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  16. DojoDan
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    DojoDan Well-Known Member

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    I've never played an X-com game. I remember a mate playing it back in the day. I miss floppy disks. Digital games don't make any noise when installing :(

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  17. ixbeefxi
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    ixbeefxi Well-Known Member

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    Or cassette tapes that make an awesome loading nose...

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  18. SaeDus
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    Just know that there is a huge difference between X-COM and XCOM. Huge. lol
     
  19. GreenKoopa
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    GreenKoopa Well-Known Member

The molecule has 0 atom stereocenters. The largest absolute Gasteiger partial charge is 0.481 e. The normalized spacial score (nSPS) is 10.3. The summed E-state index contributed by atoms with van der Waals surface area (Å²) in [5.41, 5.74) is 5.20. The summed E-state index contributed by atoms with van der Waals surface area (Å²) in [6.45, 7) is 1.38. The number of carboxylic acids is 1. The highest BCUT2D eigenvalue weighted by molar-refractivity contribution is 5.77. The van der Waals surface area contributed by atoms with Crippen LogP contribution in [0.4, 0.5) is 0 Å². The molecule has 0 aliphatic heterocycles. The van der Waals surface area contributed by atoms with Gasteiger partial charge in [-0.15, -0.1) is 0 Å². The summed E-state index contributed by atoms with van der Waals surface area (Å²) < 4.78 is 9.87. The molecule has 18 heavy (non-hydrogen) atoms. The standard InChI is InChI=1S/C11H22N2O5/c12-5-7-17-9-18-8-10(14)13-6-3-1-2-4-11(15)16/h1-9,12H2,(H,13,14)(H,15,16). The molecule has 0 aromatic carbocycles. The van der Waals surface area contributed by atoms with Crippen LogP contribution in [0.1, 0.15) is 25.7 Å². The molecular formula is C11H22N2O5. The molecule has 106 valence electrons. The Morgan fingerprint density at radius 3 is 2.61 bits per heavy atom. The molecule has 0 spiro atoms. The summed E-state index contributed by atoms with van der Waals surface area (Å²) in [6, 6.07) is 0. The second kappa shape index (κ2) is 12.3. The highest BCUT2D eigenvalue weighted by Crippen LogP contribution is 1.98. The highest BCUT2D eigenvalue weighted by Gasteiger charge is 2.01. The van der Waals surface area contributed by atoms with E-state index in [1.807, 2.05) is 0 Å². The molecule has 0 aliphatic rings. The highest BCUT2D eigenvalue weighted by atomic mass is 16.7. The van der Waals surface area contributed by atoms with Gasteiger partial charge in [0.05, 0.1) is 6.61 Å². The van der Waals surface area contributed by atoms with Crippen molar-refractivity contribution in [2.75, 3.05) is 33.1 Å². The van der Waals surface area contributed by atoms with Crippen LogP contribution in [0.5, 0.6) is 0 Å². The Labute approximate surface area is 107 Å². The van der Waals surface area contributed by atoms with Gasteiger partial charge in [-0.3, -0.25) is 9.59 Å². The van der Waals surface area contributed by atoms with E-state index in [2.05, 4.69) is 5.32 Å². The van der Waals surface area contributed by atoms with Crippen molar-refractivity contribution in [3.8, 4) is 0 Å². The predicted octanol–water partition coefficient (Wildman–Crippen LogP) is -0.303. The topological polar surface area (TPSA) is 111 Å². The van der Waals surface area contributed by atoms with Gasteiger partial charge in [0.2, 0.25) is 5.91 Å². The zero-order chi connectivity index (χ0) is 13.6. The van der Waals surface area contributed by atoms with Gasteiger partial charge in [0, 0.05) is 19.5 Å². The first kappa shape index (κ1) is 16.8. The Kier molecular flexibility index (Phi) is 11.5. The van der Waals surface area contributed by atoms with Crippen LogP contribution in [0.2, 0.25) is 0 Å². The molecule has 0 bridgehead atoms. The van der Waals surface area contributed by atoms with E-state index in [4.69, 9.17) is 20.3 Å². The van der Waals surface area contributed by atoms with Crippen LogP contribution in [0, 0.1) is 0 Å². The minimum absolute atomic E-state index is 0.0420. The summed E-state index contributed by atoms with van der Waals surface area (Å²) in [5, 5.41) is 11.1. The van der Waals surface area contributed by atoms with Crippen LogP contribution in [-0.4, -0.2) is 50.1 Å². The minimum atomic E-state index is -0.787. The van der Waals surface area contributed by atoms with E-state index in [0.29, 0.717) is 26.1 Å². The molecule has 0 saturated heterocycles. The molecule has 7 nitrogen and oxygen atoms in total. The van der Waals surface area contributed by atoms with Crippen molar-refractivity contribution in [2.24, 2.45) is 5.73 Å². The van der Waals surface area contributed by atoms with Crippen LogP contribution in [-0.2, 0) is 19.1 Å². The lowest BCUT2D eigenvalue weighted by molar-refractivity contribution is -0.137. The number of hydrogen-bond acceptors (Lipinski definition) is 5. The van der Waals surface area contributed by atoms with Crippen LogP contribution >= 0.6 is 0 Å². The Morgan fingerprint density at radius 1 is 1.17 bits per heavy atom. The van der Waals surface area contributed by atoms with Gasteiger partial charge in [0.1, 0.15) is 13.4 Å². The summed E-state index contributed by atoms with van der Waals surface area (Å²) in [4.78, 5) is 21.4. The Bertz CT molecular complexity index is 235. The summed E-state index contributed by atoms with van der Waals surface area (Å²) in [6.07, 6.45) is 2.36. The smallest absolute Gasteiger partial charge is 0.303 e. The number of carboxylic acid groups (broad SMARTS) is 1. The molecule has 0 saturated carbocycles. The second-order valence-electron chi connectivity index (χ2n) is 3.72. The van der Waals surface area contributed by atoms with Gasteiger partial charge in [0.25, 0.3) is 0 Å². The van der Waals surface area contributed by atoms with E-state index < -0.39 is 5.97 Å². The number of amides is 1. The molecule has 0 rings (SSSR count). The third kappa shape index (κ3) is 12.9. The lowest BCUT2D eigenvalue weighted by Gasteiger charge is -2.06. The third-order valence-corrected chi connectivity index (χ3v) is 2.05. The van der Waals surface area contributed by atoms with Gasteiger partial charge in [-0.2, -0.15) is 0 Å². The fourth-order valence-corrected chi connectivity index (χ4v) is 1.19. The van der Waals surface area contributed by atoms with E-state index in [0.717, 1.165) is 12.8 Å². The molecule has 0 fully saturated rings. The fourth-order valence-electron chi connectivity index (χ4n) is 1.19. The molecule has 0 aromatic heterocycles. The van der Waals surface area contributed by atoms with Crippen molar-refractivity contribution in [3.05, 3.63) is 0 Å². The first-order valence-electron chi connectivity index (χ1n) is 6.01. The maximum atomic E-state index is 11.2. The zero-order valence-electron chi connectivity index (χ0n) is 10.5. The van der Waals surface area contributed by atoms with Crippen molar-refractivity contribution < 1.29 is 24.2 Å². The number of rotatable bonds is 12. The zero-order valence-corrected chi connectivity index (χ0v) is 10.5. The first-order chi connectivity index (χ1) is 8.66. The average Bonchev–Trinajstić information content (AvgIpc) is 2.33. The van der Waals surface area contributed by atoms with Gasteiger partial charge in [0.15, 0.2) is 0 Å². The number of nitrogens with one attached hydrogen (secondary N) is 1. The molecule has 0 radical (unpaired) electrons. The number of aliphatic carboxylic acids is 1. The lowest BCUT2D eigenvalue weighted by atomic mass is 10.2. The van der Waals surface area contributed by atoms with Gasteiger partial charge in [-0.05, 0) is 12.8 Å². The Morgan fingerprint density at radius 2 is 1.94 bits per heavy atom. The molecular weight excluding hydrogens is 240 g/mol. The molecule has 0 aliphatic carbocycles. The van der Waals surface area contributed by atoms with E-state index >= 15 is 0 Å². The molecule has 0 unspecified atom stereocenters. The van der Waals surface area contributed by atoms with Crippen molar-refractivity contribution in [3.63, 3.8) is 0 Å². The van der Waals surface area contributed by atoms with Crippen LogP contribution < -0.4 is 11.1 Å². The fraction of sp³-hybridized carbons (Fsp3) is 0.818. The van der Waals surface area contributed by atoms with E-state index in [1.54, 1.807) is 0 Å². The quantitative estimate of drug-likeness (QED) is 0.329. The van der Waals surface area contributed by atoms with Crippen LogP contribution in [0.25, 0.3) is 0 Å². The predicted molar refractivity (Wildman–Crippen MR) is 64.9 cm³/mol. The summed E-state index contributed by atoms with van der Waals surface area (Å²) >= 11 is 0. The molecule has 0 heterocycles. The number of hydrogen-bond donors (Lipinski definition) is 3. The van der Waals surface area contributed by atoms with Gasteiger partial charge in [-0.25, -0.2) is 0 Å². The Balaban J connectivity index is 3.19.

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    Wow, this is going to be a tough choice.

    NES: Super Mario Bros 1. Platform game done right. Cliche tho.

    SNES: Super Mario Kart. Was never in to racing games, but this one made it fun and added combat strategy to the mix. Also, 4 player on a home console!

    N64: Smash Bros. Defined the genre.

    Gamecube: smash bros melee. Redefined the genre!

    Wii: wii sports. For the time, a console which offered motion controls which worked! And, a game with heaps of variety to experience it with your friends.

    Dreamcast: Powerstone 2. 3D variation on smash bros with combos, supers and collapsing background, all with a strog japanese feel.